# Bootstrapping

The bootstrap is a newly invented statistical technique for both understanding distributions of statistics and for calculating $p$-values (a $p$-value is a the probability that a scientific claim is incorrect). It was invented here at Stanford in 1979 when mathematicians were just starting to understand how computers, and computer simulations, could be used to better understand probabilities.

The first key insight is that: if we had access to the underlying distribution ($F$) then answering almost any question we might have as to how accurate our statistics are becomes straightforward. For example, in the previous section we gave a formula for how you could calculate the sample variance from a sample of size $n$. We know that in expectation our sample variance is equal to the true variance. But what if we want to know the probability that the true variance is within a certain range of the number we calculated? That question might sound dry, but it is critical to evaluating scientific claims! If you knew the underlying distribution, $F$, you could simply repeat the experiment of drawing a sample of size $n$ from $F$, calculate the sample variance from our new sample and test what portion fell within a certain range.

The next insight behind bootstrapping is that the best estimate that we can get for $F$ is from our sample itself! The simplest way to estimate $F$ (and the one we will use in this class) is to assume that the $P(X=k)$ is simply the fraction of times that $k$ showed up in the sample. Note that this defines the probability mass function of our estimate $\hat{F}$ of $F$.

```
def bootstrap(sample):
N = number of elements in sample
pmf = estimate the underlying pmf from the sample
stats = []
repeat 10,000 times:
resample = draw N new samples from the pmf
stat = calculate your stat on the resample
stats.append(stat)
stats can now be used to estimate the distribution of the stat
```

Bootstrapping is a reasonable thing to do because the sample you have is the best and only information you have about what the underlying population distribution actually looks like. Moreover most samples will, if they're randomly chosen, look quite like the population they came from.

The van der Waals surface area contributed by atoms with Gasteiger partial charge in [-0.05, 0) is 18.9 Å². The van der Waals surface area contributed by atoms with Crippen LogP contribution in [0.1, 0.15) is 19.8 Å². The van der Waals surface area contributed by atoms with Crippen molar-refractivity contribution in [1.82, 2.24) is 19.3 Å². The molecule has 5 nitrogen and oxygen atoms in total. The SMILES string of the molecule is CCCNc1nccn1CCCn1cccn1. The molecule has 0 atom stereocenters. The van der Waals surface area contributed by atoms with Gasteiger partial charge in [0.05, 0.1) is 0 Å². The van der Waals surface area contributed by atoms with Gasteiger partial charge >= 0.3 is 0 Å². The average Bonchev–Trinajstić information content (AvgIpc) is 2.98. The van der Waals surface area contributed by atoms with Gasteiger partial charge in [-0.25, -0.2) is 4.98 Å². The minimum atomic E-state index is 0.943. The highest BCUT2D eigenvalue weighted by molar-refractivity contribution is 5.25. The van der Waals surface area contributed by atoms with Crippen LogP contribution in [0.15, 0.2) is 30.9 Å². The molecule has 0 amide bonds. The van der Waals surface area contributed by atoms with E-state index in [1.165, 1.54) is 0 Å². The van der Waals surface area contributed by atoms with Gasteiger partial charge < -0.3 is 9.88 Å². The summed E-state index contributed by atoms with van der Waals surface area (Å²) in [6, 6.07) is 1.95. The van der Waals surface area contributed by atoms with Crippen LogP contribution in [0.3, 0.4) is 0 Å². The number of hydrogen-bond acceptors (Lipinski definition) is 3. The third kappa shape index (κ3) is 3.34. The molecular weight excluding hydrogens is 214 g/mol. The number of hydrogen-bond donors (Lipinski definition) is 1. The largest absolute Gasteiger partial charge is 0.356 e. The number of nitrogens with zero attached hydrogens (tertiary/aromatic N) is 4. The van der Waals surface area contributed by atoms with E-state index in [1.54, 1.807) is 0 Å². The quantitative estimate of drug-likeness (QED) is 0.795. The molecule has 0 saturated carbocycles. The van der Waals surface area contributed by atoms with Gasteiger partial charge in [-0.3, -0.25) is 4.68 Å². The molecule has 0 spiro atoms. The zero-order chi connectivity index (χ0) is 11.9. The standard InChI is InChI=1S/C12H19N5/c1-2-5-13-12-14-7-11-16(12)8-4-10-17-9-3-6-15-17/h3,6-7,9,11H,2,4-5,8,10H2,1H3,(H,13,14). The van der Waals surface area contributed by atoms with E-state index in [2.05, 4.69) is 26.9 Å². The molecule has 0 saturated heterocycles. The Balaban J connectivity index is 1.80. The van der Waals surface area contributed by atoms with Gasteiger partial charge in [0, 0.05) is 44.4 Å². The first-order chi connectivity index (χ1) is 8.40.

To calculate $\text{Var}(S^2)$ we could calculate $S_i^2$ for each resample $i$ and after 10,000 iterations, we could calculate the sample variance of all the $S_i^2$s. You might be wondering why the resample is the same size as the original sample ($n$). The answer is that the variation of the variation of stat that you are calculating could depend on the size of the sample (or the resample). To accurately estimate the distribution of the stat we must use resamples of the same size.

The bootstrap has strong theoretic grantees, and is accepted by the scientific community. It breaks down when the underlying distribution has a ``long tail" or if the samples are not I.I.D.

## Example of p-value calculation

We are trying to figure out if people are happier in Bhutan or in Nepal. We sample $n_1 = 200$ individuals in Bhutan and $n_2 = 300$ individuals in Nepal and ask them to rate their happiness on a scale from 1 to 10. We measure the sample means for the two samples and observe that people in Nepal are slightly happier--the difference between the Nepal sample mean and the Bhutan sample mean is 0.5 points on the happiness scale.

If you want to make this claim scientific you should calculate a $p$-value. A p-value is the probability that, when the null hypothesis is true, the statistic measured would be equal to, or more extreme than, than the value you are reporting. The null hypothesis is the hypothesis that there is no relationship between two measured phenomena or no difference between two groups.

In the case of comparing Nepal to Bhutan, the null hypothesis is that there is no difference between the distribution of happiness in Bhutan and Nepal. The null hypothesis argument is: there is no difference in the distribution of happiness between Nepal and Bhutan. When you drew samples, Nepal had a mean that 0.5 points larger than Bhutan by chance.

We can use bootstrapping to calculate the p-value. First, we estimate the underlying distribution of the null hypothesis underlying distribution, by making a probability mass function from all of our samples from Nepal and all of our samples from Bhutan.

```
def pvalue_bootstrap(bhutan_sample, nepal_sample):
N = size of the bhutan_sample
M = size of the nepal_sample
universal_sample = combine bhutan_samples and nepal_samples
universal_pmf = estimate the underlying pmf of the universalSample
count = 0
observed_difference = mean(nepal_sample) - mean(bhutan_sample)
repeat 10,000 times:
bhutan_resample = draw N new samples from the universalPmf
nepal_resample = draw M new samples from the universalPmf
mu_bhutan = sample mean of the bhutanResample
mu_nepal = sample mean of the nepalResample
mean_difference = |muNepal - muBhutan|
if mean_difference > observed_difference:
count += 1
pvalue = count / 10,000
```

This is particularly nice because nowhere did we have to make an assumption about a parametric distribution that our samples came from (ie we never had to claim that happiness is gaussian). You might have heard of a t-test. That is another way of calculating p-values, but it makes the assumption that both samples are gaussian and that they both have the same variance. In the modern context where we have reasonable computer power, bootstrapping is a more correct and versatile tool.